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Qualcomm partners with large Chinese foundry on chips

Qualcomm partners with large Chinese foundry on chips

China is seeking to become a semiconductor producing powerhouse by 2030

Semiconductor Manufacturing International Corporation is a foundry based in China.

Semiconductor Manufacturing International Corporation is a foundry based in China.

China's largest chip foundry is entering into a joint venture with Qualcomm to develop chips, at a time when the country is looking for technology to emerge as a semiconductor producing powerhouse.

The foundry, Semiconductor Manufacturing International Corporation (SMIC), has partnered with Qualcomm, Huawei Technologies and Belgian firm Imec to establish the joint venture, the companies said Tuesday.

In terms of chip technology, SMIC is still two generations behind its rivals including Intel, Samsung and Taiwan Semiconductor Manufacturing Company (TSMC). But the new joint venture hopes to help the Chinese foundry streamline its research operations.

The joint venture's initial goal is to develop 14-nanometer chip manufacturing technology for mass production by 2020. Currently, SMIC is still producing processors at the 28-nm scale, while its competitors are already shipping processors at the 16 and 14-nm level.

Although behind industry leaders, SMIC has the support of the Chinese government, which last year released a blueprint that called for the country to lead in the semiconductor market by 2030.

The government has also been funding local players, including SMIC, to make this all happen. China hopes to eventually wean itself off foreign chip makers. But even so, U.S. companies including Intel and Qualcomm have all been working to keep their presence in the country's market over the long-term.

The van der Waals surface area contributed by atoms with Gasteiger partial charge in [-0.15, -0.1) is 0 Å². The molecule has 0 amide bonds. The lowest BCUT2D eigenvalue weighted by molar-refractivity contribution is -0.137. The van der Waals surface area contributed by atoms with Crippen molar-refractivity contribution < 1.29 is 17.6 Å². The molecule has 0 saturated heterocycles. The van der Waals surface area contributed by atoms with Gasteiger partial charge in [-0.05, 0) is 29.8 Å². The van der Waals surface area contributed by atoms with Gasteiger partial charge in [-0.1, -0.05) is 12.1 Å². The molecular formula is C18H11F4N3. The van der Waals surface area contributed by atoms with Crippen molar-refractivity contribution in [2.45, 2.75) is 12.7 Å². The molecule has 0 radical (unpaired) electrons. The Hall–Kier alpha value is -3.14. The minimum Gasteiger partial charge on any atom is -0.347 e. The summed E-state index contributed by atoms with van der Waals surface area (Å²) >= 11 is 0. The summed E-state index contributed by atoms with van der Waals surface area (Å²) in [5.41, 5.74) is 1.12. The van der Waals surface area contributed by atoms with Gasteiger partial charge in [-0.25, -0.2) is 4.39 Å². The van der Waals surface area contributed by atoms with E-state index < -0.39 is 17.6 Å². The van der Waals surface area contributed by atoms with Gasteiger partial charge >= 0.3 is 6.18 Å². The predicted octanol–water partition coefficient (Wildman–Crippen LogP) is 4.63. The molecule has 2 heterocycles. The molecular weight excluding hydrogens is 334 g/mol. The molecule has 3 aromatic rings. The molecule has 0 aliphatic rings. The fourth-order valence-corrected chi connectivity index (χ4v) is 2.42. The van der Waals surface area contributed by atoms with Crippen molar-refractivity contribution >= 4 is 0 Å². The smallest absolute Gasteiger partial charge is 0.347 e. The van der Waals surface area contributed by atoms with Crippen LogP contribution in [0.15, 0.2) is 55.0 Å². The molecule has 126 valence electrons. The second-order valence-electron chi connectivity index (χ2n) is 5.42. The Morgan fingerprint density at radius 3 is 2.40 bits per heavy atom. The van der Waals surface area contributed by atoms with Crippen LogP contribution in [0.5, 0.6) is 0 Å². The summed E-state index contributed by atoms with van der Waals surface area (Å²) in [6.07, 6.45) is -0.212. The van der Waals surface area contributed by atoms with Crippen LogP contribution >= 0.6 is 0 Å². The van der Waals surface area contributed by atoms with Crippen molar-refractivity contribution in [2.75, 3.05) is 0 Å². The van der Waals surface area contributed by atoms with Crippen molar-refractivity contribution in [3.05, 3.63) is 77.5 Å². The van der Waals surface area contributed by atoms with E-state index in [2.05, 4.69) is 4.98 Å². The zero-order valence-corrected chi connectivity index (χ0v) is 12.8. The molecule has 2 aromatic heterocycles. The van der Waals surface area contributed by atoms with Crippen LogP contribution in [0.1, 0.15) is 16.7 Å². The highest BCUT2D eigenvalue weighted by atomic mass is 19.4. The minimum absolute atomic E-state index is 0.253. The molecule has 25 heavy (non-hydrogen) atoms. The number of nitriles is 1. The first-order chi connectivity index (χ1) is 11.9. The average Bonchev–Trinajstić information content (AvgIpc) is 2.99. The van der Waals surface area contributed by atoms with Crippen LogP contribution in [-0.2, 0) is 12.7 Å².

For Qualcomm, China represents big business. It is not only the largest market for smartphones, but many device manufacturers are based in the country, and using its Snapdragon mobile processors.

However, the company still faces competition from Intel and domestic chip vendors, which are all competing to grab a larger share of the mobile processor market. Intel, for instance, has been partnering with Chinese companies to develop and distribute chips for smartphones and tablets.

"It's not surprising that Qualcomm is trying to do the same thing and find local partners," said Kitty Fok, an analyst with research firm IDC. "They want to secure their position in China."

Qualcomm's own business was on shaky ground last year because of an anti-monopoly investigation in China that led to the company getting fined US$975 million in February. Partnering with SMIC could now give Qualcomm greater access to the Chinese market.

"If you are not here in China, you cannot develop something proper for the local market," Fok said.

SMIC will have majority control over the new joint venture. Before the joint venture announcement, Qualcomm was already partnering with SMIC to produce Snapdragon chips using its 28 nm process.


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